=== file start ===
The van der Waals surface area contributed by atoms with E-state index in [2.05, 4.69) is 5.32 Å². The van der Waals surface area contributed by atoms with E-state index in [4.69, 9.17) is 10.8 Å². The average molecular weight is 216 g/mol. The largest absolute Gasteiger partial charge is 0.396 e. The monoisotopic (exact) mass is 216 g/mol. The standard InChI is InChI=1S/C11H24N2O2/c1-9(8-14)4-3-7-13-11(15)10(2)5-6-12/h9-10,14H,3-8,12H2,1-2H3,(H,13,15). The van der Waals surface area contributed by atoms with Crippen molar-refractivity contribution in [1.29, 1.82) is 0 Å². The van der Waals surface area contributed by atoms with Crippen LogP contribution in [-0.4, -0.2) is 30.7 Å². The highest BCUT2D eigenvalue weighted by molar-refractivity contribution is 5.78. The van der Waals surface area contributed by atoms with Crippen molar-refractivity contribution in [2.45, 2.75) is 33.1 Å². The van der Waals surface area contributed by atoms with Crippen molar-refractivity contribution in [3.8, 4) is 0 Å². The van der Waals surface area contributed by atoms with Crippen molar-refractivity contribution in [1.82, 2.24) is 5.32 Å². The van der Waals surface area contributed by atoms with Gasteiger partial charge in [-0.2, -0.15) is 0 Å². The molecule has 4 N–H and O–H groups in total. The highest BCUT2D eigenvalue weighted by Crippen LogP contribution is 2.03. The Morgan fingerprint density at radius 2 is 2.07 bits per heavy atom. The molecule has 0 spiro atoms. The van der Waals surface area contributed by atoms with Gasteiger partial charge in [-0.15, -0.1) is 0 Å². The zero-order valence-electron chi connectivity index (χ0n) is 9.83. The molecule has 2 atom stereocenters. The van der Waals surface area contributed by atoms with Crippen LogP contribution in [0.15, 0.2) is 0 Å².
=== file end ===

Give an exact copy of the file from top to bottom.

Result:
The van der Waals surface area contributed by atoms with E-state index in [2.05, 4.69) is 5.32 Å². The van der Waals surface area contributed by atoms with E-state index in [4.69, 9.17) is 10.8 Å². The average molecular weight is 216 g/mol. The largest absolute Gasteiger partial charge is 0.396 e. The monoisotopic (exact) mass is 216 g/mol. The standard InChI is InChI=1S/C11H24N2O2/c1-9(8-14)4-3-7-13-11(15)10(2)5-6-12/h9-10,14H,3-8,12H2,1-2H3,(H,13,15). The van der Waals surface area contributed by atoms with Crippen molar-refractivity contribution in [1.29, 1.82) is 0 Å². The van der Waals surface area contributed by atoms with Crippen LogP contribution in [-0.4, -0.2) is 30.7 Å². The highest BCUT2D eigenvalue weighted by molar-refractivity contribution is 5.78. The van der Waals surface area contributed by atoms with Crippen molar-refractivity contribution in [2.45, 2.75) is 33.1 Å². The van der Waals surface area contributed by atoms with Crippen molar-refractivity contribution in [3.8, 4) is 0 Å². The van der Waals surface area contributed by atoms with Crippen molar-refractivity contribution in [1.82, 2.24) is 5.32 Å². The van der Waals surface area contributed by atoms with Gasteiger partial charge in [-0.2, -0.15) is 0 Å². The molecule has 4 N–H and O–H groups in total. The highest BCUT2D eigenvalue weighted by Crippen LogP contribution is 2.03. The Morgan fingerprint density at radius 2 is 2.07 bits per heavy atom. The molecule has 0 spiro atoms. The van der Waals surface area contributed by atoms with Gasteiger partial charge in [-0.15, -0.1) is 0 Å². The zero-order valence-electron chi connectivity index (χ0n) is 9.83. The molecule has 2 atom stereocenters. The van der Waals surface area contributed by atoms with Crippen LogP contribution in [0.15, 0.2) is 0 Å².